The onus again will be on Tech’s defenders not to get caught letting their vision stray away from their keys, the door that opponents have opened to pop a series of explosive plays. That temptation catalyzed Virginia Tech’s two longest plays of the game, pass plays of 69 and 61 yards, that directly led to 10 points in the Hokies’ 26-17 win Saturday.
“Different formations, different schemes, they’re playing with where they’re putting guys,” said defensive tackle Djimon Brooks, explaining the challenge of playing with focus and maintaining “eye discipline” on each play. “Like, you’re keying a guy, and they’re playing with where he’s lined up. It’s just a bunch of different things you’ve really got to lock in on and make sure you’re seeing what you’re supposed to be seeing out there.”
Jackson believes that players are focused, but that trust is the issue.
“That’s the one thing I’m kind of confused about,” he said. “I think it’s just the trust. Trusting the defense. Trusting all the other 10 guys that’s out there. We all have to be on the same page. All 11 guys have to be on the same page. If one person’s not on the same page, it’s going to be an explosive (play).”
On the offense, lineman Ryan Johnson stressed the importance of the little details. Late in the first quarter against Virginia Tech, for instance, the Jackets trailed 14-7 and began a drive at their 18-yard line. A Jeff Sims pass to Adonicas Sanders and a run by Jahmyr Gibbs, quickly advanced the ball 35 yards to the Hokies 47-yard line.
From there, the line didn’t block a run play well on first down, limiting running back Dontae Smith to a 1-yard gain. On second-and-9, Sims’ check-down throw to Smith, who had space to run for a first down, appeared to be tipped and fell incomplete. That set up third-and-9, which resulted in another incompletion when the pocket collapsed and Sims was flushed and threw under pressure. Tech punted, its opportunity to tie the score squandered.
“A lot of people think the game of football is about the big touchdown pass, the huge run, but really, it comes down to a game of inches,” Johnson said. “It’s small details that win or lose a game.”
Johnson, Brooks and Jackson are not advancing new explanations, as Tech fans know. After the season-opening loss to Northern Illinois, for example, coach Geoff Collins lamented “lapses in situational football” that contributed to the defeat. Defensive coordinator Andrew Thacker said that the defense lacked composure on the Huskies’ game-winning drive.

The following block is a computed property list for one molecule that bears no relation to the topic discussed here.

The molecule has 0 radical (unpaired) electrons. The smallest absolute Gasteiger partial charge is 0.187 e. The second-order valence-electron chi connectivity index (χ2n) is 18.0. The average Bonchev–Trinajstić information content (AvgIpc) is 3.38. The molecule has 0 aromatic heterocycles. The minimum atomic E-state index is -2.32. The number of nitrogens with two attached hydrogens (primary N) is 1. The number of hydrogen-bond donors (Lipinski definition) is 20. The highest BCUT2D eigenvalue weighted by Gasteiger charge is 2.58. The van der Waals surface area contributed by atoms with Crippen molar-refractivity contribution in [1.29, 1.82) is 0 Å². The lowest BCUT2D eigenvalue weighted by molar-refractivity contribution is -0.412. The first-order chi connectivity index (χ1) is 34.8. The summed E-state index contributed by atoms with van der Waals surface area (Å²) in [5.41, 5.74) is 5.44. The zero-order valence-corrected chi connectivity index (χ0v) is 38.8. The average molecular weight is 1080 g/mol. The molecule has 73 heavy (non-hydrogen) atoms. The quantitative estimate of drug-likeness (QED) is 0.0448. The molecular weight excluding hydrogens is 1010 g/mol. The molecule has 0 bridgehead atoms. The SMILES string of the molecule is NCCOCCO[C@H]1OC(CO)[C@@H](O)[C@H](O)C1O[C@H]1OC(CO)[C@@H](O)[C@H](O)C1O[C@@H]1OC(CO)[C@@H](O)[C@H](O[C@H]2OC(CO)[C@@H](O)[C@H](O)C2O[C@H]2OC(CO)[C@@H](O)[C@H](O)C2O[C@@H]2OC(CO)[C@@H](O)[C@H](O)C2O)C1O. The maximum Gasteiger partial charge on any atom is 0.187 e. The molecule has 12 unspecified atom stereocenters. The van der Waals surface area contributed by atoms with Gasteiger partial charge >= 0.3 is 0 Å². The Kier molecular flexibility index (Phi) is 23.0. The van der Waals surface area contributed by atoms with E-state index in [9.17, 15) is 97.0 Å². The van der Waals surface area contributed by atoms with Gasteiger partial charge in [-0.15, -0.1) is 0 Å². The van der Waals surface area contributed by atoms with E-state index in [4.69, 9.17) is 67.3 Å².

After the Oct. 23 loss to Virginia, Collins targeted the Jackets’ attention to detail in that game, or their shortage of it. After the loss to Virginia Tech, he took time in a team meeting to highlight a handful of pivotal plays that sealed the game for the Hokies after Jackets players didn’t execute them correctly for various reasons.
Fan discontent is escalating given how the lapses have continued as Collins’ tenure reaches the close of its third season. Collins has insisted that the Jackets are close to finding a way to win.
In Collins’ first two seasons, the Jackets had a chance to tie or take the lead in the fourth quarter of three of their 16 losses. This season, they’ve been in that position in four of their five defeats.
“We’re really close,” Collins said this week, going on to say that recruiting, player development and culture have put the Jackets on the doorstep. “Now we’ve got to win these close games that we’re putting ourselves in by the development that we’ve shown and grown and all those kind of things.”
While the Hurricanes’ four ACC games all have been decided by four points or fewer, Tech’s level of difficulty would appear considerably heightened this week. Miami (4-4, 2-2) has defeated two ranked teams (N.C. State and Pitt) in the past two weeks and has a thunder-armed quarterback in freshman Tyler Van Dyke.
“I don’t think he’s your average freshman,” Jackson said of Van Dyke. “He definitely has a lot of arm talent. He’s probably farther ahead than most freshman quarterbacks, so it’s going to be challenging.”
The Jackets are 10.5-point underdogs. ESPN calculates that Tech has a 2.7% chance of getting to six wins and making a bowl game. After Miami, the Jackets finish with Boston College, No. 10 Notre Dame and No. 1 Georgia. To get to six wins, beating the Hurricanes and the Eagles would seem all but mandatory.
If Collins and his team are going to get their problems fixed, they’d best do so soon.
“It’s getting towards the end of the season,” Jackson said. “A lot of guys nicked up, beat up. We just have to put all that aside and put on our big-boy pads and play football.”